A novel comprehensive paradigm for the etiopathogenesis of multiple sclerosis: therapeutic approaches and future perspectives on its treatment
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It is well recognized that variation in the geographical distribution of prevalence of multiple sclerosis (MS) exists: increasing the latitude its prevalence increases as well, but the underlying causes of such dissimilarity still remained elusive as of today. Currently, the most accredited hypothesis is that the closer to the equator the more pronounced is the amount of sunlight which, in turn, increases the production of vitamin D. Cholecalciferol is indeed deficient in MS patients, but this factor does not explain by itself the etiopathogenesis of the disease. In the present study, to search for a pattern and provide a model of the disease’s etiology consistent with this regional factor, as well with its changing ethnic, sex-ratio, lifestyle variations and the other unexplained aspects of MS, an extensive analysis of peer-reviewed literature and data was conducted. The arisen hypothesis was that, increasing the latitude, the factor that varies and can have the stronger effect on the human organism, is the continuous and ever-increasing diversity of the natural light–dark cycle. The consequent effort of the suprachiasmatic nucleus to entrain the organism’s circadian rhythm affects the hypothalamic–pituitary–adrenal axis resulting in desynchronizing the central and peripheral circadian clocks and pathologizing the immunitary system. To verify such hypothesis, a theoretical framework of the etiopathogenesis, coherent with the gathered literature, was conceived and a demonstration to corroborate it was eventually devised and performed. The results underscored that people living in countries subjected to a further circadian disruptive factor, as daylight saving time, have a 6.35 times higher prevalence of MS than States placed on their same latitude that do not observe it, thus strongly supporting the hypothesis. As further reinforcement of the conclusions, it is worth mentioning that the levels of polyamines rise abruptly in autoimmune diseases. Moreover, among their numerous roles, these polycations participate to the regulation of the circadian clock so their sudden variation might disrupt it. Following these interesting findings, new perspectives in therapies are, therefore, proposed.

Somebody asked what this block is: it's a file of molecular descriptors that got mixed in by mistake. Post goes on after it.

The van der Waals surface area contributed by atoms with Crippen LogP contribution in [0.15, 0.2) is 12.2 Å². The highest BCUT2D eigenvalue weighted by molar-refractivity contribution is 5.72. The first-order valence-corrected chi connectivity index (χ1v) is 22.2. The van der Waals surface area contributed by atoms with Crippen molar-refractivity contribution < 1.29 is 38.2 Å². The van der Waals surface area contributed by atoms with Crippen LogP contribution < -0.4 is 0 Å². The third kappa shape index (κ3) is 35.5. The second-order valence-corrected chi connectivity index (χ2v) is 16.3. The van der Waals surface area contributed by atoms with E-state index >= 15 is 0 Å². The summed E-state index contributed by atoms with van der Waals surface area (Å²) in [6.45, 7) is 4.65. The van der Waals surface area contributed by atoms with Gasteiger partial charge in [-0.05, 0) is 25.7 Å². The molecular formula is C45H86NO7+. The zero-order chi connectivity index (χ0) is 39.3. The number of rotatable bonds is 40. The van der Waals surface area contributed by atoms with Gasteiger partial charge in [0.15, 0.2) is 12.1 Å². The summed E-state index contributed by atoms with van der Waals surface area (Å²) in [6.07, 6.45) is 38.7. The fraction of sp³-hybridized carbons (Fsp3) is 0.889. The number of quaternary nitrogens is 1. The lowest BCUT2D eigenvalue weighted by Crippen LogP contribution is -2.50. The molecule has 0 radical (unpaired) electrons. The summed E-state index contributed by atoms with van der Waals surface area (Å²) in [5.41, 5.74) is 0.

KeywordsEpidemiology Etiology Multiple sclerosis Autoimmunity Circadian rhythm Suprachiasmatic nucleus Therapies Desynchronization Peripheral clocks Oligodendrocytes Remyelination Polyamine
- HPA axis
Daylight saving time
Summer winter solstice
Gender identity disorders
Central nervous system
Multiple sclerosis is an autoimmune disease that alters the central nervous system, causing the appearance of focal areas of inflammation and demyelination (Mohammed 2016). According to the Atlas of MS (2013), in the world, there are about 2.3 million people affected by MS. The etiopathogenesis of MS in spite of the several attempts to predict the risk of acquiring the illness did not yet lead to a paradigm that encompassed all the observations (Wu and Alvarez 2011). MS geoepidemiology follows a latitudinal gradient (Milo and Kahana 2010; Kurtzke 2000). Therefore, a study was carried out to identify the etiological gap involving population from 71 countries with homogenous geographical characteristics. Following the numerous investigations, the distribution of MS is not uniform. It is in fact more widespread in areas with a temperate climate far from the equator and has a progressive reduction as we proceed towards it (Ascherio and Munger 2007). Studies configured a multifactorial etiology to MS, including ethnical and environmental factors related to the disorders’ susceptibility, however, its geographical distribution and the changes in its risk with migration suggest that latitude is the key. Moreover, the incidence of MS seems to decrease with migration in early life, from high to low latitude areas and vice versa (Beretich and Beretich 2009; Dean and Kurtzke 1971). What is more, migration from one geographic area to another one seems to alter a person’s risk of developing the disease (Wallin et al. 2012). For these subjects the factor that defines the risk of contracting the disease is the place of arrival and not the starting ones and it particularly results evident when migration starts from lower to higher latitudes (Field 1977). As concerns this geographic discrepancy, various hypotheses have been made regarding the variable factors that could change on earth that affect its inhabitants, when they move towards the equator or away from it. The presence of more hours of sunlight in the day was considered an accredited answer and, consequently, exposure to sunlight and increase of vitamin D, appears to be an important factor for MS susceptibility (Cantorna 2008; Ebers et al. 2004). The secretion of large amounts of vitamin D in the blood flux, as a matter of fact, leads to a decrease of the cell number of the immunological system, which are associated with the inflammatory process responsible for MS (Sotirchos et al. 2015). It was reported that each increase in Vitamin D induces in Caucasians a 41% reduction in the risk of developing MS and even more a significant result emerged considering the subjects under the age of 20 years (Munger et al. 2006; Salzer et al. 2012). Among the demonstrated immunomodulatory effects, there is the inhibition of secretion and a consequent production of autoantibodies by B lymphocytes (Lemire et al. 1995; Simpson et al. 2010). Vitamin D appears capable of inducing both a reduction in the production of pro-inflammatory cytokines and of the differentiation of T cells towards a subtype TH1 and TH17. In addition, B cells would be influenced with a consequent reduction of antibody production and plasma cell maturation (Hart et al. 2011; Zahoor and Haq 2017). Nevertheless, although the scarcity of this vitamin in MS patients exists, a direct cause–effect relationship with the etiology of the disease was not yet identified. Hence, the geoepidemiological gap was still unfilled.